By the 1930s Elsa Schiaparelli had captivated the fashion world in Paris, but before that, she was a little girl in Rome who didn’t feel pretty at all. This is the enchanting story of how a young girl used her imagination and emerged from plain to extraordinary.
As a young girl in Rome, Elsa Schiaparelli (1890–1973) felt “brutta” (ugly) and searched all around her for beauty. Seeing the colors of Rome’s flower market one day, young Elsa tried to plant seeds in her ears and nose, hoping to blossom like a flower. All she got was sick, but from that moment, she discovered her own wild imagination.
In the 1920 and '30s, influenced by her friends in the surrealist art movement, Schiaparelli created a vast collection of unique fashion designs—hats shaped like shoes, a dress adorned with lobsters, gloves with fingernails, a dress with drawers and so many more. She mixed her own bold colors and invented her own signature shades, including shocking pink.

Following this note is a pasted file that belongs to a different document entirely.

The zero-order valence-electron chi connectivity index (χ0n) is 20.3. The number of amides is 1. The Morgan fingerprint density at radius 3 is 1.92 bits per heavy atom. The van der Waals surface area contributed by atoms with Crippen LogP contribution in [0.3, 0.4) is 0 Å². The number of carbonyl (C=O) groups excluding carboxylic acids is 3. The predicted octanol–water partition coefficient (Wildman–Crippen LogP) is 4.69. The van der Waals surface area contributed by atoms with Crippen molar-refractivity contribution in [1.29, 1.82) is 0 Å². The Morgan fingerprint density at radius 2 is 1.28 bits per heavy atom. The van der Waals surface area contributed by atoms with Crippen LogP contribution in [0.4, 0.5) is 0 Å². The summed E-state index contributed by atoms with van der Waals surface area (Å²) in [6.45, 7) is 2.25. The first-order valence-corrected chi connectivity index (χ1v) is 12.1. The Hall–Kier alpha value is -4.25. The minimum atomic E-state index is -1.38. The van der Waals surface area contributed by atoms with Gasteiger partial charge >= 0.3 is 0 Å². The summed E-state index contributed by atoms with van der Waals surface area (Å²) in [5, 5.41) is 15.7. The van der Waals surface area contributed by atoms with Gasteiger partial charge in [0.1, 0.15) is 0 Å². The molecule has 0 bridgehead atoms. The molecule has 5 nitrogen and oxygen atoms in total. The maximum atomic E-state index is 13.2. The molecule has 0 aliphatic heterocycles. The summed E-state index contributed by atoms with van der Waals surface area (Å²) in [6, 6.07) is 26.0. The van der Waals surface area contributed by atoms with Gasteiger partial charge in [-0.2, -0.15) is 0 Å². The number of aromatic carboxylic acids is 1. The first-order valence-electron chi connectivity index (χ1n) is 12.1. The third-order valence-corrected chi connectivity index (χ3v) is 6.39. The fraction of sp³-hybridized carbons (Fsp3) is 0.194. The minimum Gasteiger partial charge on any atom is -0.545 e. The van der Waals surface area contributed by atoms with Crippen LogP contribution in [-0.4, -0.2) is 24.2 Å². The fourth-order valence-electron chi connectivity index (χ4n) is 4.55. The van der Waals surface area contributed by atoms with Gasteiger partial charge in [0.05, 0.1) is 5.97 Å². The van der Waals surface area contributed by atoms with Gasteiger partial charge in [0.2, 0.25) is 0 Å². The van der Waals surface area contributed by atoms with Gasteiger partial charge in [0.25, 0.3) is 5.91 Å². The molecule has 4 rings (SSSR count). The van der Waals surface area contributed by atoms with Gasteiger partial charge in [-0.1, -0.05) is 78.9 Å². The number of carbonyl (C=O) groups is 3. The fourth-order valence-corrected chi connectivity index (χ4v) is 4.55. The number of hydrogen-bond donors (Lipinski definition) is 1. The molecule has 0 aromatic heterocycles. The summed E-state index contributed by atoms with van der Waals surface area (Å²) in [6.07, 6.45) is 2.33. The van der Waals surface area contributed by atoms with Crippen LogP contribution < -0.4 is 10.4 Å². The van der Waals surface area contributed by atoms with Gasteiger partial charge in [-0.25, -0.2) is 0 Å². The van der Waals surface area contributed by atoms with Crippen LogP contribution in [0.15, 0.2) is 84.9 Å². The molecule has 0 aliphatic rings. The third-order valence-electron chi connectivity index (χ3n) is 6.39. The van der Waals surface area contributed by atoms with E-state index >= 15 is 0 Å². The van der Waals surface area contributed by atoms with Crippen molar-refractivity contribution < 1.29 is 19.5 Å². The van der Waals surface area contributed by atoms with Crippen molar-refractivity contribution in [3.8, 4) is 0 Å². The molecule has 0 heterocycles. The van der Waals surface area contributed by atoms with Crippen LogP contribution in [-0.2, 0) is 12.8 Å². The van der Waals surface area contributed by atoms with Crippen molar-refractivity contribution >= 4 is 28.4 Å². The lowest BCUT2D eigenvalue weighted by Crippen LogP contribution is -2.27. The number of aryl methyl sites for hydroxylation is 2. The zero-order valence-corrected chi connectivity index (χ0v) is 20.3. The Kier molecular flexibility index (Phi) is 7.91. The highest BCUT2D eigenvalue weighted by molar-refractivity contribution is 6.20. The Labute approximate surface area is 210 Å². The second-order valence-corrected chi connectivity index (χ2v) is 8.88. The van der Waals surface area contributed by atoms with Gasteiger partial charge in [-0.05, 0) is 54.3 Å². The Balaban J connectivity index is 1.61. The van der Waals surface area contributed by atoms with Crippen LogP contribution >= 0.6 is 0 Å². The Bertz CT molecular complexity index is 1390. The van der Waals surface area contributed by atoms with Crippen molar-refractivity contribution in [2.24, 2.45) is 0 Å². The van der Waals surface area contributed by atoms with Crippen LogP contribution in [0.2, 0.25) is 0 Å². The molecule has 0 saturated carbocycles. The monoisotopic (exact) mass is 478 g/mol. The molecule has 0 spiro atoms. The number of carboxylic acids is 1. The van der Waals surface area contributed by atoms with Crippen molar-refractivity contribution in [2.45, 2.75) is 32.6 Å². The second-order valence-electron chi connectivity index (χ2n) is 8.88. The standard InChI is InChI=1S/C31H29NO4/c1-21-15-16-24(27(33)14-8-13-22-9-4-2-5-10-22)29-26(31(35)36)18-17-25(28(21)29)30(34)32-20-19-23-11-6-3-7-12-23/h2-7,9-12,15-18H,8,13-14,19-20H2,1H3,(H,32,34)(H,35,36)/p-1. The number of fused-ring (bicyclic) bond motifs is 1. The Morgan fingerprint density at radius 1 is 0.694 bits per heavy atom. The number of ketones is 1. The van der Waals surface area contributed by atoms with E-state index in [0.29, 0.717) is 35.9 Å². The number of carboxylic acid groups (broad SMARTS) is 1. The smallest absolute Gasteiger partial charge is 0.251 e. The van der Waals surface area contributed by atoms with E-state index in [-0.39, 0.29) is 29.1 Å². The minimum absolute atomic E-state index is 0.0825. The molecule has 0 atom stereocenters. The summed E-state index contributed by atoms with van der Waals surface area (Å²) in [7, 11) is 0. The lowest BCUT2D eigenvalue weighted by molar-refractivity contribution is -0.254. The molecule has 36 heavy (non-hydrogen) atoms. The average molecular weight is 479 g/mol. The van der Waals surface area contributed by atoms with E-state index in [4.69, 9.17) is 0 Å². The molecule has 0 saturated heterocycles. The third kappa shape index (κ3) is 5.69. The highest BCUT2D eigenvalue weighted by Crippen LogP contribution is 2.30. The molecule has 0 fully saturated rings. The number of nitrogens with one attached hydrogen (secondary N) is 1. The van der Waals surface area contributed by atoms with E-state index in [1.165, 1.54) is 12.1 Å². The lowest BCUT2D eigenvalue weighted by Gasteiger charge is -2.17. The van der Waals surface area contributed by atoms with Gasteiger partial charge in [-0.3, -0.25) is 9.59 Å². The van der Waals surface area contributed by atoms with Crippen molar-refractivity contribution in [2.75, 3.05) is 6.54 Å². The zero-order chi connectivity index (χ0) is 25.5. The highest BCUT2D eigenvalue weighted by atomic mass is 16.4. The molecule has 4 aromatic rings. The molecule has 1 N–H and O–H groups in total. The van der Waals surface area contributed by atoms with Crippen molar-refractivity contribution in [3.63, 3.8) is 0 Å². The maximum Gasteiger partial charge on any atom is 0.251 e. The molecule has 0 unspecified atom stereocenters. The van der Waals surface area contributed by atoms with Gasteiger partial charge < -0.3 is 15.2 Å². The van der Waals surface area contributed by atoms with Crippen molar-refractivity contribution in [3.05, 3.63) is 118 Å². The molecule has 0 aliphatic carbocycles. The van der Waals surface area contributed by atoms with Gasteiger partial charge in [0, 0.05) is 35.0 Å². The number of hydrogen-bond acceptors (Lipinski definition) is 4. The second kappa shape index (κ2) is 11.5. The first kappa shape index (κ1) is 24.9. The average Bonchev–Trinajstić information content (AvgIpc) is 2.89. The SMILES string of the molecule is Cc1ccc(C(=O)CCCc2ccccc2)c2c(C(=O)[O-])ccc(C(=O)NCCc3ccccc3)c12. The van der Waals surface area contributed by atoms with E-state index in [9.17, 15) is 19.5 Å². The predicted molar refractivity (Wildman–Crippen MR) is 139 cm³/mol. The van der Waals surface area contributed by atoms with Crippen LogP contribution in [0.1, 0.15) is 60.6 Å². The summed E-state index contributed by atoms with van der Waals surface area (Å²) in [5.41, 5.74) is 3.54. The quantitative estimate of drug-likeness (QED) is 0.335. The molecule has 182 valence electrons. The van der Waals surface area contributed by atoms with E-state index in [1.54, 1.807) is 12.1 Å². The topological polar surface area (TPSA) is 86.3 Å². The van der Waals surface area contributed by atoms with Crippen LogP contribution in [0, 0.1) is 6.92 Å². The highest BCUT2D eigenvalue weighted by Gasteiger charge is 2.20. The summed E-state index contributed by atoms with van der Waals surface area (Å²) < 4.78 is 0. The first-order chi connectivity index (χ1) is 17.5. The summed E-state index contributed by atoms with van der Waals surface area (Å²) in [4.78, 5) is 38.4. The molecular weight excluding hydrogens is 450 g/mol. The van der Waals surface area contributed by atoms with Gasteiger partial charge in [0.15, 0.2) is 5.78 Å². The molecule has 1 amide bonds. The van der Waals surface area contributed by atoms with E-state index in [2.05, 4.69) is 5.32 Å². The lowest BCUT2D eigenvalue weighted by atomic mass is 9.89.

Written by Kyo Maclear and illustrated by Julie Morstad.
- For ages 4 to 8
- 40 pages, 9 x 11.2 x 0.2 inches
- Illustrated throughout in color